For members


Swedish word of the day: Rysskräck

Rysskräck, the Swedish term literally translating as "fear of Russians", has long been used to describe Swedes' distrust of Russia and fear of the potential military threat they pose to Sweden. But just how far back does Swedish distrust of Russia go?

Photo: Annie Spratt/Unsplash/Nicolas Raymond
Photo: Annie Spratt/Unsplash/Nicolas Raymond

Prior to the invasion of Ukraine, the term rysskräck was used disparagingly towards those who warned of the threat Russia posed to Europe, dismissing them as paranoid russophobes.

Indeed, those who cite the threat from Russia as a reason for or against joining Nato may be accused of carrying out rysskräckspolitik – politics exploiting a public fear of Russia.

The term has existed in Swedish for over a century – it first appeared in the Swedish dictionary in 1907, although Sweden’s distrust of Russia stretches even further back in history.

One of the most simple explanations for this distrust of Russia is the fact that, despite Sweden’s two hundred years of neutrality since the Napoleonic wars, tens of thousands of Swedes have fought and died in wars with Russia in Swedish history.

This includes over 30 wars between Sweden and Russia, often over control of the strategically-important Gulf of Finland linking Helsinki, Tallin and St. Petersburg, stretching from the 12th century to the 19th century, with both sides gaining and losing territory on multiple occasions.

Gustav Vasa, Sweden’s King between 1523 and 1560, used anti-Russian propaganda to stir up rysskräck and encourage support and recruits for his wars wth Russia, even describing Russia as Sweden’s “gamla arvfiende” or “old inherited enemy”.

A Swedish phrase which began around this time to describe Russian attacks is “Ryssen kommer!” or “The Russian is coming!“. Linguistically, “Ryssen kommer!” is interesting, as it refers to an individual Russian, rather than the Russian state.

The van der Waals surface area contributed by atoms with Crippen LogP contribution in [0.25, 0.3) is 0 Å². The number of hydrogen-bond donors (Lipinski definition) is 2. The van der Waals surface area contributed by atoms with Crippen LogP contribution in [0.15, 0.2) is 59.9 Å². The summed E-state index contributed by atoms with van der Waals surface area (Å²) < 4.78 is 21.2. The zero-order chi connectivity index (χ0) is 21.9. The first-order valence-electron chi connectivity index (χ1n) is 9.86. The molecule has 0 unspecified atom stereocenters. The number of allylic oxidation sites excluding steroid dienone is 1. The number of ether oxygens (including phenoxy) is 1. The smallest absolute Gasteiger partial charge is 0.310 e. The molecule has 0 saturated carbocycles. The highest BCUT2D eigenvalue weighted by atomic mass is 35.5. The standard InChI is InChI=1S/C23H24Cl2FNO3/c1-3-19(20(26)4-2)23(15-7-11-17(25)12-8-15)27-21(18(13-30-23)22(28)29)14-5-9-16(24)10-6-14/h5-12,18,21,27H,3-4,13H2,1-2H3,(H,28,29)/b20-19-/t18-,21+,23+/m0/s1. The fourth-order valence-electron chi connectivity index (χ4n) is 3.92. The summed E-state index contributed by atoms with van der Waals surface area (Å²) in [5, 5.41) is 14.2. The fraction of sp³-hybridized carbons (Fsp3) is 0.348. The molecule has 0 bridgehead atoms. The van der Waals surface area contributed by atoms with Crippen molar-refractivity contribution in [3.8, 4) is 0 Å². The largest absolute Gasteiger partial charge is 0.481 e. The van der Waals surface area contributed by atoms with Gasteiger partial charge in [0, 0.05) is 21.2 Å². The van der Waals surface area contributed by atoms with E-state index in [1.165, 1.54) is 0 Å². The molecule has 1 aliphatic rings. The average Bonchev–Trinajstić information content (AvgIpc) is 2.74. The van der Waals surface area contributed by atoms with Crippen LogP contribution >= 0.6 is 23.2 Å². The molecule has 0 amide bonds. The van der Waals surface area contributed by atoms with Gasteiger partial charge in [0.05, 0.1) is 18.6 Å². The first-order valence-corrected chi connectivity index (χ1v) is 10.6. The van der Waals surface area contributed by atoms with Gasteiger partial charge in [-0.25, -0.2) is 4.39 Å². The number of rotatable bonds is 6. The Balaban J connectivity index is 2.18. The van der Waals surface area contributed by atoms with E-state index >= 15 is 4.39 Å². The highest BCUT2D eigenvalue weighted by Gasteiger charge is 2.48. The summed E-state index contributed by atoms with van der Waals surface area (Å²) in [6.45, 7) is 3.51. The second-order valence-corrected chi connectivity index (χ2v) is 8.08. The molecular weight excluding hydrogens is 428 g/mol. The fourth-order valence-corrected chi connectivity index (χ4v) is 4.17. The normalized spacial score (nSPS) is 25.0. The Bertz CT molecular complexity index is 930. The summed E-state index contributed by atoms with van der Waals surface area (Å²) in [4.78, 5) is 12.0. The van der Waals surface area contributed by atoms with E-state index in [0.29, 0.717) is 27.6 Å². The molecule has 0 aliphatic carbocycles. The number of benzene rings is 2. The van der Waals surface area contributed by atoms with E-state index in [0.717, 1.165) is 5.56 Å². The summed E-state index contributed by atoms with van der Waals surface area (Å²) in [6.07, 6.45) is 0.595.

Finland, which today is the only country separating Sweden from Russia, was for hundreds of years ruled by one of the two countries, meaning that they shared a land border until Finland became independent in 1917.

Indeed, Russia is one of only two states which has ever occupied part of Sweden – the other is Denmark. Over the years, Denmark has lost territory and Russia has gained it, leading to Swedish fear of the Danes lessening and fear of Russia growing. 

Swedish territory once stretched as far east as the now-Russian city of Vyborg in Karelia, on the Russian-Finnish border, which was founded by Sweden in the 1200s.

Vyborg which survived at least five attacks by Russia between 1411 to 1710, when it became part of Russia following the Great Northern War, was considered to be Sweden’s easternmost fortress, militarily at least as important for Sweden as Kalmar or Stockholm.

Refugees displaced by this war also contribute to the history of rysskräck in Sweden – thousands of refugees fleeing from what used to be Swedish territory arrived in Stockholm in the early 1700s, bringing with them stories of destroyed farms, death marches and Russian plundering by Peter the Great’s forces.

When Finland – formerly Swedish territory – was occupied by Russia just a few years later, a second wave of refugees arrived in Sweden with new stories of Russian atrocities, further fanning the flames of Swedish rysskräck.

Another, different wave of refugees arrived in 1917 following the Bolshevik revolt in St. Petersburg, where thousands of formerly well-off middle-class Swedish-Russians fled the city for Sweden, arriving penniless. The Swedish press gave much attention to their situation, using it as a depiction of Russia’s barbaric behaviour and further adding to Swedish rysskräck.

After the Russian revolution in 1917, rysskräck was often combined with kommunistskräck, or fear of communism, particularly among the right – especially after the 1939 Winter War, where the Soviet Union attacked Finland, as well as during the Second World War where the Soviet Union increased their territory in Europe.